What Is Suboxone & How Does It Work?
Suboxone is a brand-name opioid prescription medication with two active ingredients: buprenorphine and naloxone. It comes as a tablet or film and is a common sight in drug addiction treatment centers. Suboxone is used to treat opioid addiction and withdrawal. This medication can reduce the likelihood of continued opioid abuse, of developing a physical dependency or incurring opioid side effects.
Buprenorphine’s Purpose in Suboxone
Buprenorphine is a partial opioid that activates mu (opioid) receptors to satisfy the physical craving but has only a fraction of a typical opioid’s potency. It also maintains its physical presence in the brain much longer than other opioids, effectively occupying the receptors and making them much less responsive to later illicit opioid use.
Perhaps, the greatest benefit of buprenorphine is that it has a cap of how much stimulation it will provide, this is known as a “drug ceiling” effect. With all of these functions combined, this drug is highly effective at disrupting the vicious cycle of addiction and makes weaning off opioids much easier.
Naloxone’s Purpose in Suboxone
Naloxone is an opioid antagonist that blocks opioids from producing pleasurable feelings. Why is this so significant? The relationship between a drug and the reward center of the brain plays a crucial role in the development of physical dependency. Severing this relationship is important for reducing cravings and restoring neurotransmitter activity back to normal.
Naloxone also acts as a sort of backup or failsafe to discourage inappropriate opioid use. If injected (instead of being taken orally as intended), Naloxone will initiate uncomfortable withdrawal symptoms – a form of negative reinforcement.
How Does Suboxone Addiction Happen?
It is a cruel irony that a medication used to overcome addiction can itself be addictive. Being a partial opioid, buprenorphine carries the same inherent risk that all other opioids have whether they are prescribed or illicit. The euphoric effects are significantly milder, but can still trigger the reward system of the brain and result in a physical dependency. As such, Suboxone addiction can occur even when used as prescribed.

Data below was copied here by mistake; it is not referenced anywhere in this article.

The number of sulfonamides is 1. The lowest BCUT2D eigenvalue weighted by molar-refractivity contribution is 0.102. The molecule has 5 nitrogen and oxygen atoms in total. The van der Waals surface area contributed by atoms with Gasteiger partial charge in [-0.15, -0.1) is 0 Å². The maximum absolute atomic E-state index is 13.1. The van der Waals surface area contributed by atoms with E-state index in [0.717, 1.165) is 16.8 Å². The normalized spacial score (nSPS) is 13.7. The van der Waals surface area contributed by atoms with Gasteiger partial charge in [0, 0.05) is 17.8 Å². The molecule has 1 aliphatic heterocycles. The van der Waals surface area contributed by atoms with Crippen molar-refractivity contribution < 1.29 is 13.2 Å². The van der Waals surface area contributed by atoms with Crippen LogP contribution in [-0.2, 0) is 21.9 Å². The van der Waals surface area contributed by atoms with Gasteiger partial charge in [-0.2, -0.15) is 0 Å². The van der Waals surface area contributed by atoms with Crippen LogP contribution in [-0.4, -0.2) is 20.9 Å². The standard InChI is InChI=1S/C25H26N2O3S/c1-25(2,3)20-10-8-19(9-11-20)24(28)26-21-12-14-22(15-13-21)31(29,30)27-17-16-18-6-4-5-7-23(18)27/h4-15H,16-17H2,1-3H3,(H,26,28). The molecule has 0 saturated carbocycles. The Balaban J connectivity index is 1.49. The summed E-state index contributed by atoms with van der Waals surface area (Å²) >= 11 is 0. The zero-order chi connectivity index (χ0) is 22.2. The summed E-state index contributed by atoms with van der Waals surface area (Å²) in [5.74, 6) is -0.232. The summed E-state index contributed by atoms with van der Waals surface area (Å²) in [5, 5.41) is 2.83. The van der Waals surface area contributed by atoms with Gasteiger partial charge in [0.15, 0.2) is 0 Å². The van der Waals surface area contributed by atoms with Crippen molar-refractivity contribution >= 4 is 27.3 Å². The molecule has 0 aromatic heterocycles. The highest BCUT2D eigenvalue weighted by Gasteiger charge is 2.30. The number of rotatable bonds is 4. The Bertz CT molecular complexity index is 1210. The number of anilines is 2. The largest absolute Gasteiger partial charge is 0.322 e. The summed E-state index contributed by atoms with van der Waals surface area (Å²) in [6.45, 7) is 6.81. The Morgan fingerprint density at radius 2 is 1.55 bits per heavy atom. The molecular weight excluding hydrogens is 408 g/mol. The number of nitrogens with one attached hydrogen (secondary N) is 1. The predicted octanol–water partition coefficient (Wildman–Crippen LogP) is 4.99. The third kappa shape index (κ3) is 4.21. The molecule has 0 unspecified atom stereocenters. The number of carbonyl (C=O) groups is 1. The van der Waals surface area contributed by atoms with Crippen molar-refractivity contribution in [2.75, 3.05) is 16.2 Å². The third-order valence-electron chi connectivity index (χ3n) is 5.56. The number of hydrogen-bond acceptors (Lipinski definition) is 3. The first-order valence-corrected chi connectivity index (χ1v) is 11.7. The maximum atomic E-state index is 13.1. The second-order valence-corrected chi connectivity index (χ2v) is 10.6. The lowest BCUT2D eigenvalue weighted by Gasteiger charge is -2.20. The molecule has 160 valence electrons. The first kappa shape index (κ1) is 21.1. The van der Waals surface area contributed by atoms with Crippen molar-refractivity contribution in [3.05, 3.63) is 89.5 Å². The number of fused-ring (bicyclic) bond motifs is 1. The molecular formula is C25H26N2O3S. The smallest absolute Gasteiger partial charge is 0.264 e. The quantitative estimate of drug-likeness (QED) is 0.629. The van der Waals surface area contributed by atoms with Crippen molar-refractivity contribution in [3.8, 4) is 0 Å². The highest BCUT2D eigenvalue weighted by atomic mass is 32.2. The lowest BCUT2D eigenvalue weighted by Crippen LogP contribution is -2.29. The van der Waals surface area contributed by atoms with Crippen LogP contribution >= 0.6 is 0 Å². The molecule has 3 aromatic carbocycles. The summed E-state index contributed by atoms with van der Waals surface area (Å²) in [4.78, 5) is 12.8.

The majority of cases of Suboxone addiction however are caused by (intentional) improper use in attempts to achieve an opioid high. Taking a too-high dosage or injecting it directly into the bloodstream both result in a much more intense reaction. While suboxone prescribed for administration outside of a medical setting is usually in a form that is more difficult to abuse (strips or lozenges), it is still possible. Crushing and snorting pills, or taking more Suboxone film strips at once than prescribed are other ways that Suboxone abuse occurs. It is not clear whether prolonged use of Suboxone increases the likelihood of addiction, but we do know that all forms of Suboxone can potentially be addictive.
Side effects of a Suboxone addiction include:
- Impaired cognition
- Slowed breathing
- Numbness in the limbs
Counterintuitively, those who are the most likely to abuse and become addicted to Suboxone are not abusers of higher schedule opioids like heroin or fentanyl. Instead, those with the greatest risk tend to be individuals with shorter, milder addictions to weaker opioids, where the relatively weak strength of a Suboxone high is closer in potency to the drug they are accustomed to using.
Will a Suboxone Addiction Cause Withdrawal Symptoms?
Although Suboxone is significantly less potent than other opioids, withdrawal symptoms are nearly identical. The most common symptoms include:
- Mood swings and irritability
- Sweating and shaking
- Stomach pain
- Rapid heart rate
Treating Suboxone Addiction
Suboxone is a safer way to ease off opioids and avoid triggering severe withdrawal symptoms. All prescription opioids carry the risk of causing addiction, but the likelihood of a Suboxone addiction occurring is low. Still, the risk has lead to a misconception that using an addiction recovery medication like Suboxone medication is “trading one addiction for another”.
In fact, Suboxone is classified as a Schedule III substance. Other drugs that fall in this category are Tylenol (with codeine), testosterone, and ketamine. And in the instance that addiction does occur, it is not nearly as dangerous as other types of substances because the chances of overdose are incredibly low.
If you are concerned about using Suboxone for opioid addiction treatment, there are other options out there. Contact one of our professionals today who can explain the options available to you and the best course of action for treating your opioid use disorder.